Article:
20100814092847963 - C H A P T E R F i f t e e n...

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PART FIVE                                                             EMPLOYEE RELATIONS C H A P T E R F i f t e e n Labor Relations  And Collective Bargaining 15 Lecture Outline 248
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Strategic Overview The Labor Movement A Brief History of the American Union Movement Why do Workers Organize? What do Unions Want? The AFL-CIO Unions and the Law Period of Strong Encouragement: The Norris- LaGuardia (1932) and Wagner Acts (1935) Period of Modified Encouragement Coupled with  Regulation: The Taft-Hartley Act (1947) Period of Detailed Regulation of Internal Union  Affairs: The Landrum-Griffin Act (1959) The Union Drive and Election Step 1. Initial Contact Step 2. Obtaining Authorization Cards Step 3. Hold a Hearing Step 4. The Campaign Step 5. The Election How to Lose an NLRB Election The Supervisor’s Role Rules Regarding Literature and Solicitation Decertification Elections: Ousting the Union The Collective Bargaining Process What is Collective Bargaining? What is Good Faith? The Negotiating Team Bargaining Items Bargaining Stages Bargaining Hints Impasses, Mediation, and Strikes The Contract Agreement Grievances Sources of Grievances The Grievance Procedure Guidelines for Handling Grievances The Union Movement Today and Tomorrow Public Employees and Unions Organizing Professionals and White-Collar  Employees Employee Participation Programs and Unions In Brief: This chapter gives a brief history of the labor movement, outlines the basics of labor law, and reviews the procedures of labor elections, collective bargaining, and contract administration. A look into the future of unionism is also attempted. Interesting Issues: Union membership has declined in the past few decades. However, unions are targeting professional and other jobs not traditionally unionized. Students need to consider the implications of this shift as well as the dynamics driving the shift. ANNOTATED OUTLINE I. The Labor Movement A. A Brief History of the American Union Movement – As early as 1790, skilled craftsmen organized themselves into trade unions, and posted their minimum wage demands to ensure no member accepted a lesser wage. Union membership grew until a major depression around 1837 resulted in a membership decline. Membership increased as the U.S. entered its industrial revolution. In 1869, a group of tailors formed the Knights of Labor. They were interested in political reform and change. After a period of increased membership, they dissolved in 1893 after several unresolved issues. In 1886, 249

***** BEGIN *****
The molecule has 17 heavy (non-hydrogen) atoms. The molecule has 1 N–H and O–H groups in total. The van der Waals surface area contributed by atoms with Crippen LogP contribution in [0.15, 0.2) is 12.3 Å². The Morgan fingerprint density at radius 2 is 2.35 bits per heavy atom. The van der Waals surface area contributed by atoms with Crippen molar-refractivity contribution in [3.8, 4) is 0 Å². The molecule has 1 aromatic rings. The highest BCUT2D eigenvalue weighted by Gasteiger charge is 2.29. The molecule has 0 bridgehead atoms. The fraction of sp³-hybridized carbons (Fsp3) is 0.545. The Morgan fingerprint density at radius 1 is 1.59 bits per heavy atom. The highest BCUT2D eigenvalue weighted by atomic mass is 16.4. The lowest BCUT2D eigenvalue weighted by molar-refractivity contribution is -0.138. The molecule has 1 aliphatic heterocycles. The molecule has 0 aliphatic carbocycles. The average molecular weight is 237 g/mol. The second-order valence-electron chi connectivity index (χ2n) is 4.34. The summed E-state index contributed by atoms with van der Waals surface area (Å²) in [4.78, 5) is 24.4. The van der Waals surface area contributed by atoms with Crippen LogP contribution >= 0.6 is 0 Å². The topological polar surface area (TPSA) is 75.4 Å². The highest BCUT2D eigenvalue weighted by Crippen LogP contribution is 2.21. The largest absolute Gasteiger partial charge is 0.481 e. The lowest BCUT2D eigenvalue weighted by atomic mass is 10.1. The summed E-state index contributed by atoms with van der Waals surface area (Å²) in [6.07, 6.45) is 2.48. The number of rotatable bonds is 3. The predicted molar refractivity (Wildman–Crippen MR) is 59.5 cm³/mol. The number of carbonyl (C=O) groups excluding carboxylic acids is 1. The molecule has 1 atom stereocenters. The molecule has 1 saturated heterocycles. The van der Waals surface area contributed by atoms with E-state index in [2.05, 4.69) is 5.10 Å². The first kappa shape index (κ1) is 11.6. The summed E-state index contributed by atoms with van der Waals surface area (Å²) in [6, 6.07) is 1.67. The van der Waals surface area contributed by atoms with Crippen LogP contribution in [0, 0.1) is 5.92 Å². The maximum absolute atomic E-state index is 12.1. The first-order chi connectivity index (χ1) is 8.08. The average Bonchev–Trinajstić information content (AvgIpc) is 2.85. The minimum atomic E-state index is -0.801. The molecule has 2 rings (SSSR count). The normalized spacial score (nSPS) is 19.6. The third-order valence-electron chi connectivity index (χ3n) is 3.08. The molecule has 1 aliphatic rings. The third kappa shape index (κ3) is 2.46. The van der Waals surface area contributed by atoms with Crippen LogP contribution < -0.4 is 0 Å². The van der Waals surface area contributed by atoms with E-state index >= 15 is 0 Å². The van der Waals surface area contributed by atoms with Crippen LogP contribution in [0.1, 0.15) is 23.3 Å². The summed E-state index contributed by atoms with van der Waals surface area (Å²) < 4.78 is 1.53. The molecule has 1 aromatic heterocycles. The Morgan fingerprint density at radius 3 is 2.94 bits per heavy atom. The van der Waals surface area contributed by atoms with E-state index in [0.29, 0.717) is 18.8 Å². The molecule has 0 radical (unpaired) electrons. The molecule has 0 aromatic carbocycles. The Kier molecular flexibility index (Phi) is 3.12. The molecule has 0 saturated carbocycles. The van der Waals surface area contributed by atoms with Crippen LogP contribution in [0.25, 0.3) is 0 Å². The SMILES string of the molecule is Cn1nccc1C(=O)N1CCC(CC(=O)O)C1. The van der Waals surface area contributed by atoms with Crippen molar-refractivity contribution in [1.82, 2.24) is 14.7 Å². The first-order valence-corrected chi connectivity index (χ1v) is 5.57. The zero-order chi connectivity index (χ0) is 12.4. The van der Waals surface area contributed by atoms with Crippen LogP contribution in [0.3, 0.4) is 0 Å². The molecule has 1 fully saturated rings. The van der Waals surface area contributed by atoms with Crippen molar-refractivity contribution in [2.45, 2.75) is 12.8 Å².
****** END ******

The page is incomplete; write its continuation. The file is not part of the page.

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Samuel Gompers formed the Labors (AFL), and its aim was to raise its members’ (mostly skilled workers) day-to-day wages and improve their working conditions.
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